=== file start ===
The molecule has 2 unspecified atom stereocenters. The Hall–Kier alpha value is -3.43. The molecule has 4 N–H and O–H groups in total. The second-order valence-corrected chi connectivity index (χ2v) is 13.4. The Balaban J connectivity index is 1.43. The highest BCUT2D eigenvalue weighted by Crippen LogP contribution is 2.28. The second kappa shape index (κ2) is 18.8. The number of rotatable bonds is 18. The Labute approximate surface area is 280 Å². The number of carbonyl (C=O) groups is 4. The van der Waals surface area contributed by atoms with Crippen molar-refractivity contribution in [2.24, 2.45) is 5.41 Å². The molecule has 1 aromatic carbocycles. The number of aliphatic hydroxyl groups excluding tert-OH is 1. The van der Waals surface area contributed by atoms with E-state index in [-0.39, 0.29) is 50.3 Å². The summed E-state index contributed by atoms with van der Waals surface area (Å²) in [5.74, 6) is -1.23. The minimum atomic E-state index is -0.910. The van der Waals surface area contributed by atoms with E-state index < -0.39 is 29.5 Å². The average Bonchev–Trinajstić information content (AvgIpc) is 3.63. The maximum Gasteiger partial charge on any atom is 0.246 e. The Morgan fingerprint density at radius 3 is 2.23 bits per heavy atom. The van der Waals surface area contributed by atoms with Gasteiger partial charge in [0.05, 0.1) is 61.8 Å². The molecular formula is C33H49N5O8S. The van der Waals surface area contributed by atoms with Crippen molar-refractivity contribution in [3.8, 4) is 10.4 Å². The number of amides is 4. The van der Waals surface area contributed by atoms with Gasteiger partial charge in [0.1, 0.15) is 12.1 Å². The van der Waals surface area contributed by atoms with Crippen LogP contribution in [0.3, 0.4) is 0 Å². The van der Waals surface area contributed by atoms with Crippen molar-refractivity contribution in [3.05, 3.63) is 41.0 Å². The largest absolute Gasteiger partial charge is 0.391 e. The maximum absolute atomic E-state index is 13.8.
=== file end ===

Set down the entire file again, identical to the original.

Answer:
The molecule has 2 unspecified atom stereocenters. The Hall–Kier alpha value is -3.43. The molecule has 4 N–H and O–H groups in total. The second-order valence-corrected chi connectivity index (χ2v) is 13.4. The Balaban J connectivity index is 1.43. The highest BCUT2D eigenvalue weighted by Crippen LogP contribution is 2.28. The second kappa shape index (κ2) is 18.8. The number of rotatable bonds is 18. The Labute approximate surface area is 280 Å². The number of carbonyl (C=O) groups is 4. The van der Waals surface area contributed by atoms with Crippen molar-refractivity contribution in [2.24, 2.45) is 5.41 Å². The molecule has 1 aromatic carbocycles. The number of aliphatic hydroxyl groups excluding tert-OH is 1. The van der Waals surface area contributed by atoms with E-state index in [-0.39, 0.29) is 50.3 Å². The summed E-state index contributed by atoms with van der Waals surface area (Å²) in [5.74, 6) is -1.23. The minimum atomic E-state index is -0.910. The van der Waals surface area contributed by atoms with E-state index < -0.39 is 29.5 Å². The average Bonchev–Trinajstić information content (AvgIpc) is 3.63. The maximum Gasteiger partial charge on any atom is 0.246 e. The Morgan fingerprint density at radius 3 is 2.23 bits per heavy atom. The van der Waals surface area contributed by atoms with Gasteiger partial charge in [0.05, 0.1) is 61.8 Å². The molecular formula is C33H49N5O8S. The van der Waals surface area contributed by atoms with Crippen molar-refractivity contribution in [3.8, 4) is 10.4 Å². The number of amides is 4. The van der Waals surface area contributed by atoms with Gasteiger partial charge in [0.1, 0.15) is 12.1 Å². The van der Waals surface area contributed by atoms with Crippen LogP contribution in [0.3, 0.4) is 0 Å². The van der Waals surface area contributed by atoms with Crippen molar-refractivity contribution in [3.05, 3.63) is 41.0 Å². The largest absolute Gasteiger partial charge is 0.391 e. The maximum absolute atomic E-state index is 13.8.